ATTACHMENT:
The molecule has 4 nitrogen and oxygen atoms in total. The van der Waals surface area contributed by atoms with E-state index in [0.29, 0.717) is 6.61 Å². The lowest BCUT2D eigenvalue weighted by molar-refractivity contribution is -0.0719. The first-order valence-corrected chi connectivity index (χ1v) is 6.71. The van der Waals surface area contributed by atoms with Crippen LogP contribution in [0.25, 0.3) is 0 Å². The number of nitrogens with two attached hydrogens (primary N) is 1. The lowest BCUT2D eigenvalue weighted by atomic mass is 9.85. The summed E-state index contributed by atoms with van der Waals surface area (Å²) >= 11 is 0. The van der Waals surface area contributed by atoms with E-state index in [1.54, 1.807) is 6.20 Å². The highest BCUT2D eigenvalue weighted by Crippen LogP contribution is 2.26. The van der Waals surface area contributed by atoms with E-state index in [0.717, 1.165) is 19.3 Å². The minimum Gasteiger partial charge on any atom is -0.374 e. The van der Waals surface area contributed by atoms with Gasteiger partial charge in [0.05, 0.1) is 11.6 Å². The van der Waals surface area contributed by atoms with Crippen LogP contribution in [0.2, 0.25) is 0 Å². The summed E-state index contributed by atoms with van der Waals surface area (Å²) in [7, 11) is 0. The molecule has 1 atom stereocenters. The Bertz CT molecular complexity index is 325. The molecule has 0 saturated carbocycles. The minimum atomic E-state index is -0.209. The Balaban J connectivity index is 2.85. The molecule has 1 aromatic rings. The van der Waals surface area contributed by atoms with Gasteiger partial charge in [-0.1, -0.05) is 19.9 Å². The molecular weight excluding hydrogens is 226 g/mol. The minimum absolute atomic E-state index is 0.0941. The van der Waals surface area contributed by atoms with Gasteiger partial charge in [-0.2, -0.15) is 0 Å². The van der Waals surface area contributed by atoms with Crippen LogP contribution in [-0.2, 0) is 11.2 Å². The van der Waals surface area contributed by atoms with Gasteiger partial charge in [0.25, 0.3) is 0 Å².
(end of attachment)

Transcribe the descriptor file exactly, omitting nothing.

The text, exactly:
The molecule has 4 nitrogen and oxygen atoms in total. The van der Waals surface area contributed by atoms with E-state index in [0.29, 0.717) is 6.61 Å². The lowest BCUT2D eigenvalue weighted by molar-refractivity contribution is -0.0719. The first-order valence-corrected chi connectivity index (χ1v) is 6.71. The van der Waals surface area contributed by atoms with Crippen LogP contribution in [0.25, 0.3) is 0 Å². The number of nitrogens with two attached hydrogens (primary N) is 1. The lowest BCUT2D eigenvalue weighted by atomic mass is 9.85. The summed E-state index contributed by atoms with van der Waals surface area (Å²) >= 11 is 0. The van der Waals surface area contributed by atoms with E-state index in [1.54, 1.807) is 6.20 Å². The highest BCUT2D eigenvalue weighted by Crippen LogP contribution is 2.26. The van der Waals surface area contributed by atoms with E-state index in [0.717, 1.165) is 19.3 Å². The minimum Gasteiger partial charge on any atom is -0.374 e. The van der Waals surface area contributed by atoms with Gasteiger partial charge in [0.05, 0.1) is 11.6 Å². The van der Waals surface area contributed by atoms with Crippen LogP contribution in [0.2, 0.25) is 0 Å². The summed E-state index contributed by atoms with van der Waals surface area (Å²) in [7, 11) is 0. The molecule has 1 atom stereocenters. The Bertz CT molecular complexity index is 325. The molecule has 0 saturated carbocycles. The minimum atomic E-state index is -0.209. The Balaban J connectivity index is 2.85. The molecule has 1 aromatic rings. The van der Waals surface area contributed by atoms with Gasteiger partial charge in [-0.1, -0.05) is 19.9 Å². The molecular weight excluding hydrogens is 226 g/mol. The minimum absolute atomic E-state index is 0.0941. The van der Waals surface area contributed by atoms with Gasteiger partial charge in [-0.2, -0.15) is 0 Å². The van der Waals surface area contributed by atoms with Crippen LogP contribution in [-0.2, 0) is 11.2 Å². The van der Waals surface area contributed by atoms with Gasteiger partial charge in [0.25, 0.3) is 0 Å².